Preflop: Something important which I don’t think you discussed in great depth was thinking about the two players left to act behind you, specifically how likely it is for one of them to 3bet squeeze if you call. The more likely that is, the less likely you should want to play a marginal hand like this that does poorly vs most people’s 3betting ranges. On the other hand if it’s very likely that both players behind would call then I am more happy to call too as our hand plays just fine in multiway pots given our nut potential.

    I don’t think there’s a significant difference between AKQ4ss and AKT4ss in this pre flop spot. I do kinda disagree with nate though when he says he would prefer a QJT4 type hand – I would always prefer the broadway hand that has the nut flush draw in it over the hand with slightly better straight potential. Regardless, i ultimately agree with andrew when he says that he should probably avoid these very close/marginal spots from the small blind when playing in a lineup vs opponents he suspects to be better than him.

    Last note: During the podcast you mention AKQ4 and AKT4 but in the notation above it is written as AK94. I think AK94 is significantly worse than the others and should probably just be an outright fold pre flop. The presence of additional broadway draws with AKQ/AKT over AK9 makes that difference.

    Flop: Seems very standard.

    Turn: I think your action and logic here is fine to c/c. If we were to check-raise then we’re unlikely to get a worse hand to put more money in the pot and similarly I don’t think we’re folding a better hand very often. Like maybe we fold villain off A4 or A6 but I think that’s about it, and I don’t think he’s calling with Q6 or worse ever. We also rid ourselves of the potential bluff spot when we call and the river is a diamond.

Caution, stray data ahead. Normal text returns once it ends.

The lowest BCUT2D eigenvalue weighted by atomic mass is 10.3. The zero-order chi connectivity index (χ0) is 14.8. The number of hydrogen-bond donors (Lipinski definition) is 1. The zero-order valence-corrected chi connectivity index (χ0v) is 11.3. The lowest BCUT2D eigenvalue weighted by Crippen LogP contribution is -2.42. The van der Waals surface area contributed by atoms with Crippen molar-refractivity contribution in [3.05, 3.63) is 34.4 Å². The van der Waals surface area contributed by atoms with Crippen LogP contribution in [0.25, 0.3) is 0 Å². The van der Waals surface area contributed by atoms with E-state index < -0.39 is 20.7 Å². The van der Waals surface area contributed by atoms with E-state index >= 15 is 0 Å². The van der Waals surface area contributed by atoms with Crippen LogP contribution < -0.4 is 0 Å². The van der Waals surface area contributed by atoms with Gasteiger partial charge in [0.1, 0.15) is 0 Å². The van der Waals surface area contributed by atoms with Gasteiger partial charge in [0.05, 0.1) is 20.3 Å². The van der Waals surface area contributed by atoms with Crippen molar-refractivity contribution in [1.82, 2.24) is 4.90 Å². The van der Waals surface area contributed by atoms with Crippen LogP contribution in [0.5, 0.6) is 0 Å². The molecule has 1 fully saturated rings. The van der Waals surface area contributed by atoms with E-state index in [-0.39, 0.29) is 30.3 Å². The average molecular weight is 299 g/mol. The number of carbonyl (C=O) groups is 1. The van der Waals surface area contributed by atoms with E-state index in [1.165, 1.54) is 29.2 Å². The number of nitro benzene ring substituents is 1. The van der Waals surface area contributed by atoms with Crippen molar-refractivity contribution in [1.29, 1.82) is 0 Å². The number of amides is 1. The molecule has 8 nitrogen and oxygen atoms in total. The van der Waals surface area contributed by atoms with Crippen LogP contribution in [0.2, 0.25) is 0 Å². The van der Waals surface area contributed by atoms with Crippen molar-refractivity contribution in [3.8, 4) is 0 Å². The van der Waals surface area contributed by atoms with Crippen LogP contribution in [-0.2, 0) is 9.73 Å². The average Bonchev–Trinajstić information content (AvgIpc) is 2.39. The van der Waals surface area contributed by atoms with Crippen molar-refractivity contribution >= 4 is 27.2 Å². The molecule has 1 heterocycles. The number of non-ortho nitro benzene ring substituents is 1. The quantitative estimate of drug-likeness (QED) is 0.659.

River: I think it’s a clear check-decide from us. Again I don’t think a shove from us gets villain to lay down a better hand or call with a worse one. When he bets 1/2 pot we’re in a pretty gross spot. Qxxx is a reasonable barreling hand for our opponent to have since it blocks our top two and 2nd set combos and makes it much harder for us to c/r him when he has a Q in his hand and is betting flop or turn. Given we block the Kd and hearts, i tend to weight his range more heavily towards made value hands that have us in bad shape + some semi bluffs that have a Q in them which now beat us + some semi bluffs which we are still ahead of. Given the great odds being laid I can’t imagine a call is too awful of a decision, but my gut instinct suggests that folding is going to be marginally better and that we will have enough Q+ hands in our range to defend this river spot.

    One last part of his range to consider is if he’s more of an aggro player that would bet-bet flop & turn with something like a wheel straight draw + flush draw (either flop or turned fd). If his PF range is sufficiently wide to include the 23xx 25xx and 35xx combos then he will likely get to river with a range composition more heavily weighted towards the air/missed drew components and feel compelled to bluff, making a call more appealing of a decision for us.


    As for the rest of the episode – I found the conversation with Nikolai extremely interesting and his insights gave a perspective not easily found amongst professional poker players. Thanks for having him on!

    • Thanks, Roy – I feel very fortunate to get thorough feedback like this from a PLO player as accomplished as yourself!